Six Tanuki and Transparency

Last year I started playing Animal Crossing: New Horizons in Japanese as part of my daily practice routine. It was my first experience with the series so all the characters were new to me, though I did know ahead of time that, just like in Pokemon, Ace Attorney, and other many titles with a long history of western localization, all the characters would have completely different names between regions.

One of the first characters every player will meet is Tom Nook, or たぬきち (Tanukichi) as he’s known in Japan. In English, Tom is a racoon, but in Japan he’s a tanuki, and both of his names reflect this. I’d known about his English name for some time before starting to play, and I was actually a little let-down by how comparatively boring his Japanese name felt when I learned it.

Tom also has two apprentices, Timmy and Tommy (or まめきち and つぶきち; Mamekichi and Tsubukichi), whose names include the words “bean” and “grain”. At one point they were referred collectively as まめたち, which literally means “the group that includes Mame”, but which could be also taken as “the beans”. I thought this was adorable but didn’t dwell too much on it.

Months before any of this, I had already been exposed to this “kichi” name component from 長谷川善吉 (Hasegawa Zenkichi) in Persona 5: Scramble, but wouldn’t draw the connection until later.

About a year later, I happened to be reading 罠ガール, a manga about hunting and trapping in the remote countryside of Japan. In one chapter, a tanuki is breaking into one of the buildings at school and the protagonist is called in to help set up a trap. Once she manages to capture it, her friend decides to name it — and chooses タヌ吉. The spelling is different, but the pronunciation is exactly the same as Tom Nook’s. My first reaction was that the manga author actually did this on purpose, but seeing “kichi” written out with kanji (and thereby making the connection to P5S) gave me pause. Maybe this was just a straightforward way of turning the word “tanuki” into something that resembled an actual name?

My suspicion was confirmed just a week or two later, when the same exact thing happened in 怪物事変; a tanuki enters the scene and is immediately named たぬきち by one of the main characters. At this point I was pretty well convinced that calling a tanuki Tanukichi is similar to calling a dog Rover or Fido in English; essentially a widely-understandable shorthand that acts as a name while also signalling its nature as a dog.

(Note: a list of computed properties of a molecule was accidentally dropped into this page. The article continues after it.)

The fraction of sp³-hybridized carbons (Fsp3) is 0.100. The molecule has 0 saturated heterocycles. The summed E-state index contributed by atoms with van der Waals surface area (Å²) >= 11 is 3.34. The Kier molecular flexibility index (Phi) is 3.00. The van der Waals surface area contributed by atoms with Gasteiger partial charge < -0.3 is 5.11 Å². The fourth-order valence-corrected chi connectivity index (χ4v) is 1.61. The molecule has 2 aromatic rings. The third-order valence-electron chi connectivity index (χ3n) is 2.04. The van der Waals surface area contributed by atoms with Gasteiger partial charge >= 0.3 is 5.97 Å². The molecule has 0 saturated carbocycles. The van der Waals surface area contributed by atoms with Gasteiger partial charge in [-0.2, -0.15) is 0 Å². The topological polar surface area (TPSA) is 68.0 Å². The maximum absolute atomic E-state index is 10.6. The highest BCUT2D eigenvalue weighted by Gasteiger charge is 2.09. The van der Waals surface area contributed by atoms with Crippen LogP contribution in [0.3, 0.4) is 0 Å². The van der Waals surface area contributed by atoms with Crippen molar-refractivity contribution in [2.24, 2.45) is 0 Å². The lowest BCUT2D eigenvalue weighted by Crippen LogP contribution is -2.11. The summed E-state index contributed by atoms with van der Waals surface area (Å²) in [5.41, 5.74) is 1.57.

Little did I know, this wasn’t the last connection I had missed originally. Just last night I started reading うちの師匠はしっぽがない, a manga about a tanuki girl who tries to become a 落語家. Her name is まめだ (Mameda) — there’s that “bean” word again! — and it’s not too far into the first chapter that she’s called a 豆狸 (mamedanuki — literally “bean tanuki”), which as it turns out is the term for a young tanuki. Mystery solved (and I didn’t even know there was a mystery to begin with!).

So what’s the deal with the word “transparency” in the title?

Transparency (in the context of language acquisition) is the property by which all information in a given piece of text is evident and understood; if something is fully transparent, there is no aspect of it which the reader does not know inside and out. However, language can still be comprehensible without being transparent; for example, the phrase “vociferous cries of protest and outrage” will likely be completely comprehensible by a native English speaker even if the word vociferous is unfamiliar.

Many Japanese learners have a fixation on total transparency of anything they read. By my diagnosis this is caused by one of two factors: first, a lack of confidence in their own ability to subconsciously process a large volume of input over time; or second, a conflation of the act of learning a language with the act of learning about a language. People in the first camp can find themselves overwhelmed by an apparently infinite amount of minutiae tangential to even the most fundamental primitives, whereas those in the second camp will often get bogged down learning arcane grammar rules and memorizing obscure linguistics terminology which are more relevant to writing dictionaries than understanding the language.

I’m personally a big fan of knowing as little as necessary in order to understand something. My overall philosophy towards things I don’t understand is “it’ll make sense eventually”, and so far that’s always been the case. Interestingly, that’s exactly what happened here — but I didn’t even know that I was missing information to begin with. This made me realize something I hadn’t really considered before:

The amount of non-transparent information in a given text is an unknown unknown.

It’s totally impossible to know how much unknown information is present in a given sentence. You can, of course, pick out some obvious ones — like an apparent new conjugation or an unfamiliar word — but the possibility of there also being unknown and invisible information is very real.

Before running into new information that led me to reevaluate “Tanukichi” and “mame”, I took them at face value. Here’s the thing though: once that new information suggested itself, it linked up immediately with my existing memories. I didn’t have to uproot my entire knowledge of Japanese in order to fit that new fact in.

I once saw someone on the Japanese learning discord server say “if I don’t understand it completely at the beginning, I’ll be building on a shaky foundation that will only get worse over time”. I don’t believe this is the case at all. Memory is plastic. When you encounter something that challenges your assumptions of how something is, those assumptions will morph and adjust to fit that new understanding.

So don’t be afraid of a little ambiguity. You’ll figure it out eventually.